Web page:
“Perhaps you did not think about yourself before today as part of the US State Department’s diplomatic mission, but you absolutely are on the front lines of that, making sure we have the relationships with the next generation of world leaders,” ECA deputy assistant secretary for Academic Programs Caroline Casagrande told attendees of EnglishUSA’s IEP Stakeholders Conference.
“Success in English paves the way for students in the international context”
IEPs are key to creating pathways to the US higher education sector for international students worldwide, Casagrande continued.
“We know that you play a critical role in helping us attract the world’s best and brightest international students. We know that to study at US colleges and universities, in our classrooms, we have to have these pathways built. And you are the builders of those pathways,” Casagrande said.
“Success in English paves the way for students in the international context. It means an economic benefit to international students and to America.”
According to the Department of Commerce, international students contributed $45bn to the US economy in 2018.
Last year, the total number of international students in the US reached an all-time high of 1.09 million, but new enrolments within that number were down by 6.6%.
More than 78,000 international students were enrolled in IEPs during the calendar year 2018. The State Department would like to see those numbers grow, Casagrande said.
Casagrande’s remarks offered encouragement to the IEP sector, which has experienced turbulence in recent years, as the conference title, ‘Mission Possible: Thriving in Times of Change’, alluded to.
[Casagrande’s] remarks gave everyone in the room real hope that internationalisation is an important priority for the government
IEP participation numbers dropped by 42% from a historic high 2015, according to the annual Open Doors Report on International Educational Exchange.
“[Casagrande’s] remarks gave everyone in the room real hope that internationalisation is an important priority for the government, and that what we’re doing is incredibly valued and important,” commented Nadine Baladi, immediate past president of EnglishUSA and founding partner at the Parliament Group.
“It was the message that we needed to hear from a senior government official.”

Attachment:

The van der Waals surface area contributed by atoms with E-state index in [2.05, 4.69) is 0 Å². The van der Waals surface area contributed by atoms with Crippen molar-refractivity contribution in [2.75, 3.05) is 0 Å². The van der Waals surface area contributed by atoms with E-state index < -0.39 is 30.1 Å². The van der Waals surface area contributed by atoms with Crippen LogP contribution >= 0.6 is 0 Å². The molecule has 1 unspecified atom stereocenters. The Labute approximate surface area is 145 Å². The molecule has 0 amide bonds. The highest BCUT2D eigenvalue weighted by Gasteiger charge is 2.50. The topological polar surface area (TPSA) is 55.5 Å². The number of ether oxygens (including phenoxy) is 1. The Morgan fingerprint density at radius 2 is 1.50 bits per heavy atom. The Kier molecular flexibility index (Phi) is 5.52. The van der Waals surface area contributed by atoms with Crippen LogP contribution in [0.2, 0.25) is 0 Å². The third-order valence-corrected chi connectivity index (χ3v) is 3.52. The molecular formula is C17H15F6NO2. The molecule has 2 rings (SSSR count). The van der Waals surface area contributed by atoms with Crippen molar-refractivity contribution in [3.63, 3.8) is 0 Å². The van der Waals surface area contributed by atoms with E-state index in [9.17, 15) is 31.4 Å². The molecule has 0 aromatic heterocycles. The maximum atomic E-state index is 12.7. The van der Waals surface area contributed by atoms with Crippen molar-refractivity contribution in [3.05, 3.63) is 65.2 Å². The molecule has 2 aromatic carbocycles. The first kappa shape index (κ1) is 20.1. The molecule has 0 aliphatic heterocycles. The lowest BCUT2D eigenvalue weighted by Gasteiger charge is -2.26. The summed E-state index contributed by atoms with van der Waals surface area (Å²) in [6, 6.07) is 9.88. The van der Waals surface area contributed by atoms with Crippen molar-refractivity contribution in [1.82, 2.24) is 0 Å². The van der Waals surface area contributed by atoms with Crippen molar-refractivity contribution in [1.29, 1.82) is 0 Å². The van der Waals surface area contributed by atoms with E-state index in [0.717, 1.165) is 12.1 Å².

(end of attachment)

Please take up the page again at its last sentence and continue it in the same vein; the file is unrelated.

Cheryl Delk-Le Good, executive director of EnglishUSA, told The PIE News, “EnglishUSA remains optimistic about the future of the industry.”
She added, “Our members have always been resilient in times of change in the past, and this period is no different.
“English language programs are adapting to the shift in prospective learner, professional and academic needs.”
US IEPs have been hard hit by a number of external factors, including increased competition from English language instruction providers overseas. Other factors are country-specific, such as cuts to the King Abdullah Scholarship program which previously supported greater numbers of Saudi Arabian students participating in IEPs.
“The privileged position of Anglophone countries such as the US in offering English-language training is being challenged because students are now able to obtain the same training either in their own home countries or at a lower cost in other countries, ranging from China to the Netherlands,” noted Rajika Bhandari, an international higher education expert.
However, Casagrande was optimistic about the future.
“Our members have always been resilient in times of change in the past, and this period is no different”
“We have the best higher education system in the world, and that saves us year after year. We are selling the best brand in the entire world. And as long as that remains true, we can continue to remain the global leader,” she urged.
Casagrande affirmed the State Department’s commitment to encouraging international students to choose the US as their destination for higher learning.
“We all go to work every day with the idea that if we can get more [international] students into the United States, we are making the world a safer place. We say it all the time, ‘We move people, to move ideas, to move policy.’”